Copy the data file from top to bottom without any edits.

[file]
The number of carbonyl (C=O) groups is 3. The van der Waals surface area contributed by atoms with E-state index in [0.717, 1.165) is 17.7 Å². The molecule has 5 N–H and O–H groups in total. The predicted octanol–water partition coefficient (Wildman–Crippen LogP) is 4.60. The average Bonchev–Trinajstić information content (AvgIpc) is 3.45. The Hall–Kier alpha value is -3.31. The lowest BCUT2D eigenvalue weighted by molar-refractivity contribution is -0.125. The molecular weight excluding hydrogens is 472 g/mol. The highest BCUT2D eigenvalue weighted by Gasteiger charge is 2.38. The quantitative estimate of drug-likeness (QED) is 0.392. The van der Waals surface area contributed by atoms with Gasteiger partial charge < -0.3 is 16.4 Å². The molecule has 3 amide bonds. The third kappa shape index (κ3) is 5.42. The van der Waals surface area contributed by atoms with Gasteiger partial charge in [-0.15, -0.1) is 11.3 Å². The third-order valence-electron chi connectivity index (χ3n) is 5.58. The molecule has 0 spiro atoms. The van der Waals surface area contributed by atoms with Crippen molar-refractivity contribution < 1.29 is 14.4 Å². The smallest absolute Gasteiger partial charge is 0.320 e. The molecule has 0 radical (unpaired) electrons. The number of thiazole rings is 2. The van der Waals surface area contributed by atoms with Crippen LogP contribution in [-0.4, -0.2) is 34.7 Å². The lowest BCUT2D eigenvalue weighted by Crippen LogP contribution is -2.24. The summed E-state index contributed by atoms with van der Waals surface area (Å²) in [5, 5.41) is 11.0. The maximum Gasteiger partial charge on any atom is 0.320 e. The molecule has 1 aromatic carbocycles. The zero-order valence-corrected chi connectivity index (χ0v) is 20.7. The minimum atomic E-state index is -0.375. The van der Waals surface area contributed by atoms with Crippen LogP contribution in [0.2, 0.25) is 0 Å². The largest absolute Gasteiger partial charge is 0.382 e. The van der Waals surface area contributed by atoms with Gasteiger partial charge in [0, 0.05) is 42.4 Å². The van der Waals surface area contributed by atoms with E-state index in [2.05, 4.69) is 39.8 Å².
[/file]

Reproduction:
The number of carbonyl (C=O) groups is 3. The van der Waals surface area contributed by atoms with E-state index in [0.717, 1.165) is 17.7 Å². The molecule has 5 N–H and O–H groups in total. The predicted octanol–water partition coefficient (Wildman–Crippen LogP) is 4.60. The average Bonchev–Trinajstić information content (AvgIpc) is 3.45. The Hall–Kier alpha value is -3.31. The lowest BCUT2D eigenvalue weighted by molar-refractivity contribution is -0.125. The molecular weight excluding hydrogens is 472 g/mol. The highest BCUT2D eigenvalue weighted by Gasteiger charge is 2.38. The quantitative estimate of drug-likeness (QED) is 0.392. The van der Waals surface area contributed by atoms with Gasteiger partial charge < -0.3 is 16.4 Å². The molecule has 3 amide bonds. The third kappa shape index (κ3) is 5.42. The van der Waals surface area contributed by atoms with Gasteiger partial charge in [-0.15, -0.1) is 11.3 Å². The third-order valence-electron chi connectivity index (χ3n) is 5.58. The molecule has 0 spiro atoms. The van der Waals surface area contributed by atoms with Crippen molar-refractivity contribution < 1.29 is 14.4 Å². The smallest absolute Gasteiger partial charge is 0.320 e. The molecule has 0 radical (unpaired) electrons. The number of thiazole rings is 2. The van der Waals surface area contributed by atoms with Crippen LogP contribution in [-0.4, -0.2) is 34.7 Å². The lowest BCUT2D eigenvalue weighted by Crippen LogP contribution is -2.24. The summed E-state index contributed by atoms with van der Waals surface area (Å²) in [5, 5.41) is 11.0. The maximum Gasteiger partial charge on any atom is 0.320 e. The molecule has 1 aromatic carbocycles. The zero-order valence-corrected chi connectivity index (χ0v) is 20.7. The minimum atomic E-state index is -0.375. The van der Waals surface area contributed by atoms with Crippen LogP contribution in [0.2, 0.25) is 0 Å². The largest absolute Gasteiger partial charge is 0.382 e. The van der Waals surface area contributed by atoms with Gasteiger partial charge in [0, 0.05) is 42.4 Å². The van der Waals surface area contributed by atoms with E-state index in [2.05, 4.69) is 39.8 Å².